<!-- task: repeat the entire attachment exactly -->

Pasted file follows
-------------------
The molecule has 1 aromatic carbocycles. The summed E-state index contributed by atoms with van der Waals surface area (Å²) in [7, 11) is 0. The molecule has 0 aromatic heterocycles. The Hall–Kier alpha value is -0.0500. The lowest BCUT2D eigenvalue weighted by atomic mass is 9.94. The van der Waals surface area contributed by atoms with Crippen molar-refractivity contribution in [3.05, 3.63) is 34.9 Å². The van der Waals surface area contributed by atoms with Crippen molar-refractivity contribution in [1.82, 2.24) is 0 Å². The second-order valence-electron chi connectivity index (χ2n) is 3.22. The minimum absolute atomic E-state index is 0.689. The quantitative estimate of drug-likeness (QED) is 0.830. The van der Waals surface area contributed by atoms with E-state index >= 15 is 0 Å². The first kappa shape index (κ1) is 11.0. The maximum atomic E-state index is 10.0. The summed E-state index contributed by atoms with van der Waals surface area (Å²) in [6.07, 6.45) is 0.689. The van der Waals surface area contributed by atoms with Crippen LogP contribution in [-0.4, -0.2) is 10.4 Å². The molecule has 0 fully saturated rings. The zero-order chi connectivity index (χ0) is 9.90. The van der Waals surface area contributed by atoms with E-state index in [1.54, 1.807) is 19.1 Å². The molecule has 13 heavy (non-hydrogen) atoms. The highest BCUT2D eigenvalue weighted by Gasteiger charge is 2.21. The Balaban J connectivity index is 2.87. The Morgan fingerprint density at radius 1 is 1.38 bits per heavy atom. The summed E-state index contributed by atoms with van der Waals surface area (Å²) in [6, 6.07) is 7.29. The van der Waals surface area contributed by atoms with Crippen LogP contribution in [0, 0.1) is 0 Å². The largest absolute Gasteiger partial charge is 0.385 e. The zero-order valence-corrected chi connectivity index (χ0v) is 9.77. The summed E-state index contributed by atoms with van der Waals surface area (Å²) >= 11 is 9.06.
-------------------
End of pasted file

The molecule has 1 aromatic carbocycles. The summed E-state index contributed by atoms with van der Waals surface area (Å²) in [7, 11) is 0. The molecule has 0 aromatic heterocycles. The Hall–Kier alpha value is -0.0500. The lowest BCUT2D eigenvalue weighted by atomic mass is 9.94. The van der Waals surface area contributed by atoms with Crippen molar-refractivity contribution in [3.05, 3.63) is 34.9 Å². The van der Waals surface area contributed by atoms with Crippen molar-refractivity contribution in [1.82, 2.24) is 0 Å². The second-order valence-electron chi connectivity index (χ2n) is 3.22. The minimum absolute atomic E-state index is 0.689. The quantitative estimate of drug-likeness (QED) is 0.830. The van der Waals surface area contributed by atoms with E-state index >= 15 is 0 Å². The first kappa shape index (κ1) is 11.0. The maximum atomic E-state index is 10.0. The summed E-state index contributed by atoms with van der Waals surface area (Å²) in [6.07, 6.45) is 0.689. The van der Waals surface area contributed by atoms with Crippen LogP contribution in [-0.4, -0.2) is 10.4 Å². The molecule has 0 fully saturated rings. The zero-order chi connectivity index (χ0) is 9.90. The van der Waals surface area contributed by atoms with E-state index in [1.54, 1.807) is 19.1 Å². The molecule has 13 heavy (non-hydrogen) atoms. The highest BCUT2D eigenvalue weighted by Gasteiger charge is 2.21. The Balaban J connectivity index is 2.87. The Morgan fingerprint density at radius 1 is 1.38 bits per heavy atom. The summed E-state index contributed by atoms with van der Waals surface area (Å²) in [6, 6.07) is 7.29. The van der Waals surface area contributed by atoms with Crippen LogP contribution in [0, 0.1) is 0 Å². The largest absolute Gasteiger partial charge is 0.385 e. The zero-order valence-corrected chi connectivity index (χ0v) is 9.77. The summed E-state index contributed by atoms with van der Waals surface area (Å²) >= 11 is 9.06.